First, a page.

Age: Can it be a state of mind?

Photo by Anna Shvets on Pexels.com

Everyday experience suggests that we often don’t experience aging the same way, with many people feeling older or younger than they really are.

David Robson

Every so often we have those strange moments in life where our experience in some way defies reality. I bumped up against one such an event last week. During a conversation a friend mentioned that someone I have known for years had retired. But I couldn’t believe this because somehow I was locked in prior decades when my mental reference point was from a time when both this person and I were working.

And ever since I have been struck by the fact that the way I perceive my subjective age is quite different than my chronological age.

And when I checked in with other people around me, they echoed similar experiences. What was most fascinating was that the variability in subjective ages most people have also represents their current state of mind. Not only does it vary from person to person but also from circumstance to circumstance.

This gap between a person’s felt age and what is listed on their birth certificate changes as we grow older. Adolescents and young adults often feel older than their true ages while as we start of accrue more and more birthdays, many of us subjectively feel younger. This discrepancy between felt vs. chronological age has been studied for the past five decades.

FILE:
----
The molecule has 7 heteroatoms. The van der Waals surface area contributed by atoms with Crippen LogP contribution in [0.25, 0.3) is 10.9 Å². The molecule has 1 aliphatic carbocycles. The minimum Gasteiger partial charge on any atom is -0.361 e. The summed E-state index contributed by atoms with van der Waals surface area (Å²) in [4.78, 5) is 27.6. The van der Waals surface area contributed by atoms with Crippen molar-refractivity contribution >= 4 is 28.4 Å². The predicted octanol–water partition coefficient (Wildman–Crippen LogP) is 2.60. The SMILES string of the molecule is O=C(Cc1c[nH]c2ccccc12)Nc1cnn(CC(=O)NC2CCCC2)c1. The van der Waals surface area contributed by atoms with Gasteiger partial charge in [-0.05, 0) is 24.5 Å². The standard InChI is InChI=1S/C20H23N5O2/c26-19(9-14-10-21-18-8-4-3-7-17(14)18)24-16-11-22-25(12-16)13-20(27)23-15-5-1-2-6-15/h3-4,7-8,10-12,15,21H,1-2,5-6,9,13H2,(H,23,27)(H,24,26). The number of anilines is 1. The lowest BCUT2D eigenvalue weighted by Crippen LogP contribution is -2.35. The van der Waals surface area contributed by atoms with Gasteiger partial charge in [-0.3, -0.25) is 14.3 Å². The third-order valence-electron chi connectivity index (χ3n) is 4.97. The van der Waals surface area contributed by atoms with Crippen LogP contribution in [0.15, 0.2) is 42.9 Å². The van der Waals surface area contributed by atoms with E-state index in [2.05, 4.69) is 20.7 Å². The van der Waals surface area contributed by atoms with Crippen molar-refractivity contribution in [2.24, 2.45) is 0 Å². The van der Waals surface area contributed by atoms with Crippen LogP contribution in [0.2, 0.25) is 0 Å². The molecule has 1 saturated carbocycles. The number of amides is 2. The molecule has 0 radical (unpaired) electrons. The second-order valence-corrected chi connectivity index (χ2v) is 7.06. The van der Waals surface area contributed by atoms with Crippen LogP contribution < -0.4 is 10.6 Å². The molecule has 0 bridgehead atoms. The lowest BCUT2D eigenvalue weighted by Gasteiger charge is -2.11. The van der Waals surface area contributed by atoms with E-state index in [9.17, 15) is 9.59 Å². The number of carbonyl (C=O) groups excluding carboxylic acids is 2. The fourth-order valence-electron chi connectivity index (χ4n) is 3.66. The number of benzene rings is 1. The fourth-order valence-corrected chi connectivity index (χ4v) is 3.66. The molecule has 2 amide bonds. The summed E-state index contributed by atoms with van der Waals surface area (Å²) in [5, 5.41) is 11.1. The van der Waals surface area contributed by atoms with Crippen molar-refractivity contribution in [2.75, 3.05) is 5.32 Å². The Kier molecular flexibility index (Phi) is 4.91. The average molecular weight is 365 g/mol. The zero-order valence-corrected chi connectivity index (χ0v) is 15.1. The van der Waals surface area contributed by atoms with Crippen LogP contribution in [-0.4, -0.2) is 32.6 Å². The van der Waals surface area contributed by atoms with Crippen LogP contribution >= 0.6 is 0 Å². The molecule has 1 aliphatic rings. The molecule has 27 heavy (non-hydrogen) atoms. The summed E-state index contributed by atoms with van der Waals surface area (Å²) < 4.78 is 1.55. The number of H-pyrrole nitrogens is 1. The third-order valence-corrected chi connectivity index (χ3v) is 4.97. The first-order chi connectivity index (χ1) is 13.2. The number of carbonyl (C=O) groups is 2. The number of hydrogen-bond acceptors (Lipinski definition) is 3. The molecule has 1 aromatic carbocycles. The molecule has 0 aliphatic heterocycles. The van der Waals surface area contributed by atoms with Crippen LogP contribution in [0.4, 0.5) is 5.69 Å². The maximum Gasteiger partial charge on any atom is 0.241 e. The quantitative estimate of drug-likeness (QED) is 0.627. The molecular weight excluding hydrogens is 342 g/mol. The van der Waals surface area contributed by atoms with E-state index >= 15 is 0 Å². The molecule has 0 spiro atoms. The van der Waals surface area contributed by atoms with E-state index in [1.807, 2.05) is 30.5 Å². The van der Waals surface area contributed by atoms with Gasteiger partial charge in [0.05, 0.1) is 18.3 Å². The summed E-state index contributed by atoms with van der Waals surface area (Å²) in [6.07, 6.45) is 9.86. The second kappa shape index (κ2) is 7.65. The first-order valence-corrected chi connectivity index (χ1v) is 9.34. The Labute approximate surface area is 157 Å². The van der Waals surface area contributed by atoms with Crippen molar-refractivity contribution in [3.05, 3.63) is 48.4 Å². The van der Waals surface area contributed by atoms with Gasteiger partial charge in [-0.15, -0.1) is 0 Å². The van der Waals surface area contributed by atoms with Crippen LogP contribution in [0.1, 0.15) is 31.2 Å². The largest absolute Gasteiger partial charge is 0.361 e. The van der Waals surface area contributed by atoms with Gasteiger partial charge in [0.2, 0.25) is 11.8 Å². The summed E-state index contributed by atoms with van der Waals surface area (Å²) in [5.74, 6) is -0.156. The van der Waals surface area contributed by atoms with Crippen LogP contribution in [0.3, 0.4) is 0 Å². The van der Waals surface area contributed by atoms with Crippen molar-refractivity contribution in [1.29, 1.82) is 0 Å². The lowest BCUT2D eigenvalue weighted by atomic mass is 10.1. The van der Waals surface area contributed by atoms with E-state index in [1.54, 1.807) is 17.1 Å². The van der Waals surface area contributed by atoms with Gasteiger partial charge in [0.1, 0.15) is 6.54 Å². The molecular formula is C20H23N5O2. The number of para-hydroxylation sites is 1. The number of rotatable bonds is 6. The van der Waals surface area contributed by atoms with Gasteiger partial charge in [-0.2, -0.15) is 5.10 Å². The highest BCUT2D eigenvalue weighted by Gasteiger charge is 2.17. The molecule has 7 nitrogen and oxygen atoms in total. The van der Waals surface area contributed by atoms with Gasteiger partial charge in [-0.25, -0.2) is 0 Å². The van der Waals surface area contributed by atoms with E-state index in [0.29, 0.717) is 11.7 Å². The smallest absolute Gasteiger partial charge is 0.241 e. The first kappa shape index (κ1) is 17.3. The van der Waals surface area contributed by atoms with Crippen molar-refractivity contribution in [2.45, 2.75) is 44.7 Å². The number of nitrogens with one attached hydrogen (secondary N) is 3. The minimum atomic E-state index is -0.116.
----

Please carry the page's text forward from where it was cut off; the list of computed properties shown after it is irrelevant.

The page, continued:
The expression “you are only as old as you feel” is true for many. Influenced by our inner mental world and the status of our physical health as well current life stressors, “felt” subjective age can be variable throughout our lives.

The phenomenon of one’s subjective or felt age changes the energy that we bring into our day to day lives. I recognize that when I am excited about certain things or people in my life, or when I am high in a creativity cycle that my youthful self seems to be front and center. Conversely, when juggling too many tasks, when life seems overwhelming, or when we experience tragic events, we can feel older than we ever have before.

And healthy sleep has been identified through research to have a huge impact on our subjective sense of age. That resonates – for those among us who have struggled to have a good nights sleep, we often feel weary and older than our years.

When these times emerge, it often signals a time to take rest, to grieve, to simply slow down and pause until our energy levels are restored. So learning to focus attention to these ebbs and flows that may influence our subjective age, seems a skill worth pursuing.

And hopefully the next time I bump up against the commonplace ageisms that are ubiquitous these days, my subjective inner youthful self can quietly chuckle and simply walk away.

Stay healthy and safe!

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